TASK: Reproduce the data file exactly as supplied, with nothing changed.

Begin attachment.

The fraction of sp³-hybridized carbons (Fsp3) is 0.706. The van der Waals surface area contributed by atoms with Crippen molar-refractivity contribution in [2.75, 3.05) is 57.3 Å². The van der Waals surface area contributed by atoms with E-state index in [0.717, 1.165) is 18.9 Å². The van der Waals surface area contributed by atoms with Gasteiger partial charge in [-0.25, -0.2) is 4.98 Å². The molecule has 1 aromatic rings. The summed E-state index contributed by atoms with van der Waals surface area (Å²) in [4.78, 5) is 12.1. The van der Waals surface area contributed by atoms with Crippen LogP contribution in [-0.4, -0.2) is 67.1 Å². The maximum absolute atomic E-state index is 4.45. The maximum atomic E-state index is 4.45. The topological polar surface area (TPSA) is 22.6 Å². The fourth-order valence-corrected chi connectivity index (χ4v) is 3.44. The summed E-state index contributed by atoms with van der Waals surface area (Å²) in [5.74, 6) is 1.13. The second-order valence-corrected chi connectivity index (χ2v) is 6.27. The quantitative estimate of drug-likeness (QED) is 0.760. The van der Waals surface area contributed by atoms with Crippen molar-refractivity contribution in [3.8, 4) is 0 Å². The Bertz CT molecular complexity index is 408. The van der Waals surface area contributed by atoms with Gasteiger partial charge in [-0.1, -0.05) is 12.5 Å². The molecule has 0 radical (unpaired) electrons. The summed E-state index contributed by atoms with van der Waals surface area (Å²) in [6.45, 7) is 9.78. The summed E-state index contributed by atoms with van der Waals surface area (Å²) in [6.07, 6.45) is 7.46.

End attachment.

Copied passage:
The fraction of sp³-hybridized carbons (Fsp3) is 0.706. The van der Waals surface area contributed by atoms with Crippen molar-refractivity contribution in [2.75, 3.05) is 57.3 Å². The van der Waals surface area contributed by atoms with E-state index in [0.717, 1.165) is 18.9 Å². The van der Waals surface area contributed by atoms with Gasteiger partial charge in [-0.25, -0.2) is 4.98 Å². The molecule has 1 aromatic rings. The summed E-state index contributed by atoms with van der Waals surface area (Å²) in [4.78, 5) is 12.1. The van der Waals surface area contributed by atoms with Crippen LogP contribution in [-0.4, -0.2) is 67.1 Å². The maximum absolute atomic E-state index is 4.45. The maximum atomic E-state index is 4.45. The topological polar surface area (TPSA) is 22.6 Å². The fourth-order valence-corrected chi connectivity index (χ4v) is 3.44. The summed E-state index contributed by atoms with van der Waals surface area (Å²) in [5.74, 6) is 1.13. The second-order valence-corrected chi connectivity index (χ2v) is 6.27. The quantitative estimate of drug-likeness (QED) is 0.760. The van der Waals surface area contributed by atoms with Crippen molar-refractivity contribution in [3.8, 4) is 0 Å². The Bertz CT molecular complexity index is 408. The van der Waals surface area contributed by atoms with Gasteiger partial charge in [-0.1, -0.05) is 12.5 Å². The molecule has 0 radical (unpaired) electrons. The summed E-state index contributed by atoms with van der Waals surface area (Å²) in [6.45, 7) is 9.78. The summed E-state index contributed by atoms with van der Waals surface area (Å²) in [6.07, 6.45) is 7.46.